Reflections on Melbourne – A Year LaterMelbourne, Fall 2009

It has been nearly eight months since I departed Melbourne Tullamarine Airport, my cheeks glistening with tears, sitting next to a man who patted my shoulder and told me not to cry, that I would be back. I knew I would, but I wanted to ask him how he could be so sure. He didn’t know anything about me, yet he could sense that in so many ways I was leaving myself behind. I see now that he was blessed with the wisdom that in one way or another, all strangers seem to share. I think of Australia often, if your definition of often is constantly. Living there challenged me to courageousness and broadened my view of the world, as well as my place in it. I still take four-minute showers because Victoria’s decade-long draught put me in the habit of doing so. This year I celebrated the election of Julia Gillard, Australia’s first-ever female prime minister. I thought of the soldiers at Gallipoli on ANZAC Day. My year in Melbourne was not only the greatest of my life, but likely the best and most important decision I will ever make. I am not the same person who touched down in Victoria the day after the worst bushfires in the country’s history. Being on my own so far from anything beloved and familiar was a lesson in shedding baggage and learning to say goodbye. It was a lesson I desperately needed, one that can’t be taught in any classroom, one that I could only teach myself. Most of my plans for the future are far from concrete, but one is definite: I am moving back to Melbourne. It probably won’t be my permanent arrangement, but I am too in-love with the city, too influenced by its trams and cafes, by the country’s snaking ocean roads and endless desert and pastureland, to accept the southern hemisphere as simply a one-time home. Naturally with my student loans to repay and my work visa to secure, I’m not prepared to move immediately. I have set a goal of three years. Three years from now I will be on a plane heading south, smiling to myself and wishing my seatmate were there with me so I could tell him that he was right, and that I am going back home.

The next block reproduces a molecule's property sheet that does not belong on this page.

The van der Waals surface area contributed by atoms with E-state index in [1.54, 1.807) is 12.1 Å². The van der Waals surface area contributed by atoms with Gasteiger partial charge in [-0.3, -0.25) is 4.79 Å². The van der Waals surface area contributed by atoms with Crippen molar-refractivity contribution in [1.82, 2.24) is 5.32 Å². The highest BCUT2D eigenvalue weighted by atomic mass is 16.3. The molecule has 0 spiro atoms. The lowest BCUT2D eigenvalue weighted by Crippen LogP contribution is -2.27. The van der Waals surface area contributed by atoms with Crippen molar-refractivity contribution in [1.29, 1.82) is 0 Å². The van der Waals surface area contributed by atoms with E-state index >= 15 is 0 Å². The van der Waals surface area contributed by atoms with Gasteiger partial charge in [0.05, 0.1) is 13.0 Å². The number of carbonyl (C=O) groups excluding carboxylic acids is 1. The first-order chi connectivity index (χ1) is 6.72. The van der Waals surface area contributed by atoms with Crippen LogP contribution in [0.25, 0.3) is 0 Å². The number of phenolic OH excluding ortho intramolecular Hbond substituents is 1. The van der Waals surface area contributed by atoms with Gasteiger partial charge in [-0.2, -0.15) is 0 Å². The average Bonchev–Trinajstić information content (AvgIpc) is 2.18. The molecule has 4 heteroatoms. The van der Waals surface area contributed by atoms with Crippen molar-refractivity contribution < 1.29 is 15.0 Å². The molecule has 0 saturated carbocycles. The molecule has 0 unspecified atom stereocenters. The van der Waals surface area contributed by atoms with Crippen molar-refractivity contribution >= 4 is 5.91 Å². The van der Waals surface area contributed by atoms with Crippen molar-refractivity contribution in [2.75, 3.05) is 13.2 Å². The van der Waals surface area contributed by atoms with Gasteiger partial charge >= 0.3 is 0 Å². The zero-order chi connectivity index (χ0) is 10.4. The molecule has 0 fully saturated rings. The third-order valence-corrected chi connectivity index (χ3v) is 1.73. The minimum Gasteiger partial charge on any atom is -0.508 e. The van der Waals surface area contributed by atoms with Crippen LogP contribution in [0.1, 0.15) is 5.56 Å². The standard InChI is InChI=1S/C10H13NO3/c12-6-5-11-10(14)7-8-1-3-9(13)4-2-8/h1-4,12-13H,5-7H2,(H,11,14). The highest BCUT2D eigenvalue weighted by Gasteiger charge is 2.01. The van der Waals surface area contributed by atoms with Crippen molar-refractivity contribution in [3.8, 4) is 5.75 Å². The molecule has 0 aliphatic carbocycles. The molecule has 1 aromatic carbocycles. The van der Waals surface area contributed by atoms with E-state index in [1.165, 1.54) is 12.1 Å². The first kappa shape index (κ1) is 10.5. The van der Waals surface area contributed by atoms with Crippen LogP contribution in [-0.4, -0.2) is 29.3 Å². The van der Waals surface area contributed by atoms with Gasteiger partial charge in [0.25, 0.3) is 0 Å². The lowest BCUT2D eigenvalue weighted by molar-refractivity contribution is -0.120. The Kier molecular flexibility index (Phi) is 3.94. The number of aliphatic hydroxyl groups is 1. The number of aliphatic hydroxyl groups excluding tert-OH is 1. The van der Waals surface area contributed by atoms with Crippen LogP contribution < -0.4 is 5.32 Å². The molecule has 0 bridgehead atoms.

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1 Comment

  1. Reading this made me remember anew how my experience abroad impacted my own life– thank you!

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